I tumbled straight out of my first year at Reed and into the San Francisco Center for the Book (SFCB), a nonprofit in the heart of San Francisco’s Dogpatch neighborhood whose mission is to foster love of the printed word. They offer classes in bookmaking, calligraphy, and letterpress. This last is accomplished with the help of four beautiful old Vandercook cylinder presses and two even older pedal-cranked flatbed presses, all kept in pristine condition by a small handful of dedicated artists. In addition, half of their floor space is an exhibition area with cases and bookshelves full of beautiful small press and artists’ books. Similar to the current exhibit of small press books on display in the Hauser Library, these exhibitions presented books as more than a medium for information. Rather, they confronted spectators with the idea that to collect and exhibit books as art is to appreciate the work and love that goes into making these quotidian objects, and to realize that, perhaps, they are not as quotidian as they may seem.
With Renn Fayre coming up, The Grail took a look at Community Safety’s Departmental Directives. We found some interesting things within — but you should also take a look at the whole documents since they guide the CSOs in protecting the community. Despite rumors that the directives have been changed, they are only updated once a year — over the summer. These excerpts are from the latest (2013) revisions of these directives.
It was all more perfect than I could have imagined! The yard was filled with circling neighbors, so many new faces and bodies, all so extravagantly adorned. I soon spotted Matches bolting around in ecstasy, racing to all corners of the party, enthralled at the panoply around him. As I traced his path I came across faces both familiar and strange, family and neighbors alike. However, I could not find that face I had spent my day envisioning with such vigor. Where was Lisa?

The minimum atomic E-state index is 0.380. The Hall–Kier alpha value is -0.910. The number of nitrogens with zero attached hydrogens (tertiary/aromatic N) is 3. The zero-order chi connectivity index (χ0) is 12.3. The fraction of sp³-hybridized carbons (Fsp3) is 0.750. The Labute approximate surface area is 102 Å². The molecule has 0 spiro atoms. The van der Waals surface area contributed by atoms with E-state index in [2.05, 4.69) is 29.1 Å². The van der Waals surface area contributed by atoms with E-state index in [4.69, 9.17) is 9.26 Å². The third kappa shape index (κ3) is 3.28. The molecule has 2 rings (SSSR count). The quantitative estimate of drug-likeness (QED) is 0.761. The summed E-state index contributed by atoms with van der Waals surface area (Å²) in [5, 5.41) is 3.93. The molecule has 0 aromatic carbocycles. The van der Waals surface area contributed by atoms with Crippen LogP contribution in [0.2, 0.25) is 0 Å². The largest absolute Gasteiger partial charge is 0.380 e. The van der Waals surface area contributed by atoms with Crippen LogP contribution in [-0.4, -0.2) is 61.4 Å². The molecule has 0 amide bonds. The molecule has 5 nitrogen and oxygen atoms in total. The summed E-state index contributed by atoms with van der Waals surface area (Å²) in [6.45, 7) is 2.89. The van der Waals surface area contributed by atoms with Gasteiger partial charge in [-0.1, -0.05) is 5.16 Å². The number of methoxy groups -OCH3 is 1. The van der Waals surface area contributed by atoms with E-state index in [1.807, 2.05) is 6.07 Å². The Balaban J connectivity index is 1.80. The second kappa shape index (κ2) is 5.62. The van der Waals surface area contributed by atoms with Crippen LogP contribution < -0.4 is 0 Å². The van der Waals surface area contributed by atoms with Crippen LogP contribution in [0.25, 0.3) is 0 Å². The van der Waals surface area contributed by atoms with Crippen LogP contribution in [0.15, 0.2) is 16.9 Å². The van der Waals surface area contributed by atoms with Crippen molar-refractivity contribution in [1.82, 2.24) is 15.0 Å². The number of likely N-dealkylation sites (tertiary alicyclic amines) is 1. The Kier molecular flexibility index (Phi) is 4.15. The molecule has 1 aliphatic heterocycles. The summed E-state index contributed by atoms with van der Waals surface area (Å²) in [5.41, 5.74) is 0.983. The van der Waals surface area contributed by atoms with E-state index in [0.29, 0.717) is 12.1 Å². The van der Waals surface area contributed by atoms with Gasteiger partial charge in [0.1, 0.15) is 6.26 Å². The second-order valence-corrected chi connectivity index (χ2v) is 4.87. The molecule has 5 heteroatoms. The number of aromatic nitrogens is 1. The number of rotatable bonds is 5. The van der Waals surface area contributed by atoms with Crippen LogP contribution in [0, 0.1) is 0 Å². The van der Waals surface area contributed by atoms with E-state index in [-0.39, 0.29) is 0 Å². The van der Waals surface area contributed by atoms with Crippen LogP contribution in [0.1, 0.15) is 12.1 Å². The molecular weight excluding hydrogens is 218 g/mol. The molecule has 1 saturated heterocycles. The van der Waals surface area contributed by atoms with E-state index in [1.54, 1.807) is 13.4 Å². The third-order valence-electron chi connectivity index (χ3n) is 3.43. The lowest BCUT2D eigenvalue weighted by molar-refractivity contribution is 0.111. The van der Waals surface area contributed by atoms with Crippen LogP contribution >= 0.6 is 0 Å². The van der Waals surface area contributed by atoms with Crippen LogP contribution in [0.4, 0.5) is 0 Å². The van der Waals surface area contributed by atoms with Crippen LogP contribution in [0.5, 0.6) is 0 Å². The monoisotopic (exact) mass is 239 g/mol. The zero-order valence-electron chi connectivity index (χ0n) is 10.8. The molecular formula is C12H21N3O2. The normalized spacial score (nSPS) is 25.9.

Miss Lonely Hearts
Dear Miss Lonely Hearts,
HELP! I accidentally drank my custodian’s chocolate Frosty a few weeks ago, and it’s eating away at my soul. I went to the closest Wendy’s (on Sandy Boulevard) and bought two large chocolate Frosties (because interest) and a 1/4 lb. cheeseburger (because square meat). I excitedly drove back to give him the frozen milky goodness. Upon returning to my dorm, my HA told me that the custodian would be gone for a week visiting family. Dismayed (here’s the sad part), I ATE THE FROSTIES. Like Holy Shit. Why am I such a terrible person? I didn’t realize you could save those things in the freezer. What do I do?
Frozen in Fear
Alex McGrath ’16 knows the style of our favorite Hum rockstar! Offset by khaki trousers, Alex’s outfit daringly demonstrates the classic Roman hero’s festive flare for floral. Don’t be naive enough to think that either Alex or Aeneas is all flower power! Beneath the flower patterned bomber lies a checkered button down, with fluorescent hues of magenta, electric blue, and lime green. But Alex beats Aeneas with his shoe game! Unlike Aeneas’ second-rate sandals, Alex dons prestigious purple sassy suede opulent Oxfords. Alex knows better than Aeneas when it comes to “classical” fashion.
Best of luck with end of semester stress!
—AA & MUK